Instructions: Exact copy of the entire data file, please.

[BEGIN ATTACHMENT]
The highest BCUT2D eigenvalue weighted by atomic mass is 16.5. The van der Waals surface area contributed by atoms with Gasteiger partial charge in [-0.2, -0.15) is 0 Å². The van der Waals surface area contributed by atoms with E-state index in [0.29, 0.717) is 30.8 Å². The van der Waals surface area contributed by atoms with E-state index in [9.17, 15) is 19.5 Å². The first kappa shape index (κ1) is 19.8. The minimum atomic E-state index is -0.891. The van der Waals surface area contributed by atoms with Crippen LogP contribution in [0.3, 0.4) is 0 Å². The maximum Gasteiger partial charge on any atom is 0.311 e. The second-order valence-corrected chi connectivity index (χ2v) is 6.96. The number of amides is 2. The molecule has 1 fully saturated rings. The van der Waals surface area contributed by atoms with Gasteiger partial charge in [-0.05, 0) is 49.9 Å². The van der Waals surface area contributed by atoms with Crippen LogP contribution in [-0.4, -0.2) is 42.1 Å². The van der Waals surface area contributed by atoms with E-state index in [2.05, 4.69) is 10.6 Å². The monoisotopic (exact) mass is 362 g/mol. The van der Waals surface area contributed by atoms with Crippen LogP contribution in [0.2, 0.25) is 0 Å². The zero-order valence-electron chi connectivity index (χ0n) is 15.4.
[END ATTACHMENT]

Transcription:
The highest BCUT2D eigenvalue weighted by atomic mass is 16.5. The van der Waals surface area contributed by atoms with Gasteiger partial charge in [-0.2, -0.15) is 0 Å². The van der Waals surface area contributed by atoms with E-state index in [0.29, 0.717) is 30.8 Å². The van der Waals surface area contributed by atoms with E-state index in [9.17, 15) is 19.5 Å². The first kappa shape index (κ1) is 19.8. The minimum atomic E-state index is -0.891. The van der Waals surface area contributed by atoms with Crippen LogP contribution in [0.3, 0.4) is 0 Å². The maximum Gasteiger partial charge on any atom is 0.311 e. The second-order valence-corrected chi connectivity index (χ2v) is 6.96. The number of amides is 2. The molecule has 1 fully saturated rings. The van der Waals surface area contributed by atoms with Gasteiger partial charge in [-0.05, 0) is 49.9 Å². The van der Waals surface area contributed by atoms with Crippen LogP contribution in [-0.4, -0.2) is 42.1 Å². The van der Waals surface area contributed by atoms with E-state index in [2.05, 4.69) is 10.6 Å². The monoisotopic (exact) mass is 362 g/mol. The van der Waals surface area contributed by atoms with Crippen LogP contribution in [0.2, 0.25) is 0 Å². The zero-order valence-electron chi connectivity index (χ0n) is 15.4.